September 2019 Church & State Magazine | Featured

The through-line of Ranen Miao’s life has been his steadfast commitment to the social good. The winner of this year’s AU Student Essay Contest, Miao chose to write about the Religious Right’s use of religious freedom as a license to discriminate, and why it is essential that advocates for church-state separa­tion reclaim the term itself (you can read Miao's essay here).

I recently spoke with Miao in order to get deeper insight into his upbringing and outlook on issues facing society.

Despite having lived his whole life in New Jersey, Miao is the child of two immigrants. Both his parents grew up under the “immensely repressive” regime in communist China. Chinese authoritarianism, which heav­ily restricted religious practice and all that comes with it (assembly, community, charitable efforts, etc.), says Miao, gives him deep insight into what “religion does and can do and what it’s done in the past.”

Starting this fall, Miao will begin his first year at Washington University in St. Louis, a prestigious research institution with an enrollment of about 15,000. Miao intends to study political science in order to “give back to [his] community in some way, whether it be through public service or journalism, education or business.”

It’s the same spirit he has practiced throughout his life.

In high school, Miao engaged in a plethora of community service activities. Not only did he volunteer with Key Club International, the oldest high school community service program in the country, but also with the Red Cross, the Thirst Project and the New Jersey Federation of Food Banks. As he put it, his volunteerism ran the gamut from a Thanksgiving food drive and smaller bake sales to build wells in Af­rica to food shelters in New Jersey.

Volunteer work wasn’t his only passion in high school, though. Miao is a debate champion. Ranked first in the country for congressional debate, Miao has traveled to over 12 states and the District of Columbia defending his title.

Ranen Miao

Congressional debate competition “is a form of debate where you pretend to be a mock legislator and speak on bills and resolutions,” he explained. It’s what made his research into religious freedom laws in this country come easily. Miao is such an excellent debater, in fact, that he traveled to Germany, Singapore, Slovenia and Taiwan as part of the USA Debate Team.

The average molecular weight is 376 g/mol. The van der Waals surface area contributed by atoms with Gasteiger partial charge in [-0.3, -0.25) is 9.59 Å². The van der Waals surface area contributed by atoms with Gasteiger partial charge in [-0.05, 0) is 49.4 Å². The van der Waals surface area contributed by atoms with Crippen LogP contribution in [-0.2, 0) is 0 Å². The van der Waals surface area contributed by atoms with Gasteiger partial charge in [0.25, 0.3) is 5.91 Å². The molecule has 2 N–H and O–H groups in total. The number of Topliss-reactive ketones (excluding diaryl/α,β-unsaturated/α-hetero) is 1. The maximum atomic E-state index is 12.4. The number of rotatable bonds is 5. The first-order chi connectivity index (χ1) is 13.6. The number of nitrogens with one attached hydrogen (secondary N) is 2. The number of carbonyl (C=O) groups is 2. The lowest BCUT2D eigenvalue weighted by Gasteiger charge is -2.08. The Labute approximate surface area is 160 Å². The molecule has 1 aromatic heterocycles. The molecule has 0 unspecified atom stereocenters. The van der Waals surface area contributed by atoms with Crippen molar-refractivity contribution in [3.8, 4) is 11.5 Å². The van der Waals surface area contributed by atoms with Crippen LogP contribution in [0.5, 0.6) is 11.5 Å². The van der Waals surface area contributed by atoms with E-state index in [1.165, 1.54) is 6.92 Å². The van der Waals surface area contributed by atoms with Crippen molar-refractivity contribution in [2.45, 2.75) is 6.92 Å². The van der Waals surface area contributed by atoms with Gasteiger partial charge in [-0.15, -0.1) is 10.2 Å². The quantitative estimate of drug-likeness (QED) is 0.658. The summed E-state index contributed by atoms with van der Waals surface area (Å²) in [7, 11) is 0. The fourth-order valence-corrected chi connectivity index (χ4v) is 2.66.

When I asked Miao what had interested him in submitting to the AU student essay contest, he replied that a few years ago he met the Rev. Barry W. Lynn, the former head of Americans United, at the national summit of High School Democrats, of which he was also a member. Lynn spoke of the separation of church and state and “how the line is currently being blurred,” which spurred Miao’s concern and investment in the issue, after which he signed up for a subscription to AU’s Church & State. When Miao saw a notice in the magazine about the essay contest, he felt he needed to speak up for marginalized communities and submit his own commentary.

In particular, Miao has found “media coverage infuriating about LGBTQ issues” and thought that he “could write better if it meant something” to him – specifically, how as a gay, Asian, young adult, he perceives the discrimination and abuse facing minority groups in this country.

Struggling with his selfhood and his sexuality in high school led Miao to his current fight against the “weaponization of ‘religious freedom.’” Not only that, but Miao passionately disagrees with the use of religion as a tool of discrimination against women seeking access to medical care such as birth control and abortion services, and those identifying as LGBTQ+. His upbringing within a diverse, multi-faith community in New Jersey solidified his view that religious extremists are a fringe minority and not a reflection of what religious communities actually stand for. Instead, Miao firmly believes that religious communities on the whole are inclined toward peace and tolerance and can be extraordinarily productive and beneficial elements of society.

Miao sees himself as part of a generation that glows with a “youthful optimism” about the woes plaguing our world. He believes civically engaged young people have the tools to address everything from climate change to gun policy and student debt. When I asked what issue matters most to him, he tied those big three (plus LGBTQ equality and passage of the Equal Rights Amendment) to “the fundamental corruption in our democracy” in the form of campaign finance laws.

Currently, Miao doesn’t identify with any particular religious tradition. “I wouldn’t say I’m atheist,” he told me. “I’m open to exploring religion more in college.”

As Miao demands tolerance for religious faiths and minority communities, he plans on continuing his own journey of discovery. We at AU wish him – and all youth activists out there – nothing but the best.

Zachary Freiman is a senior at Pomona College, majoring in public policy analysis and music. He interned in Americans United’s Communications Department this summer.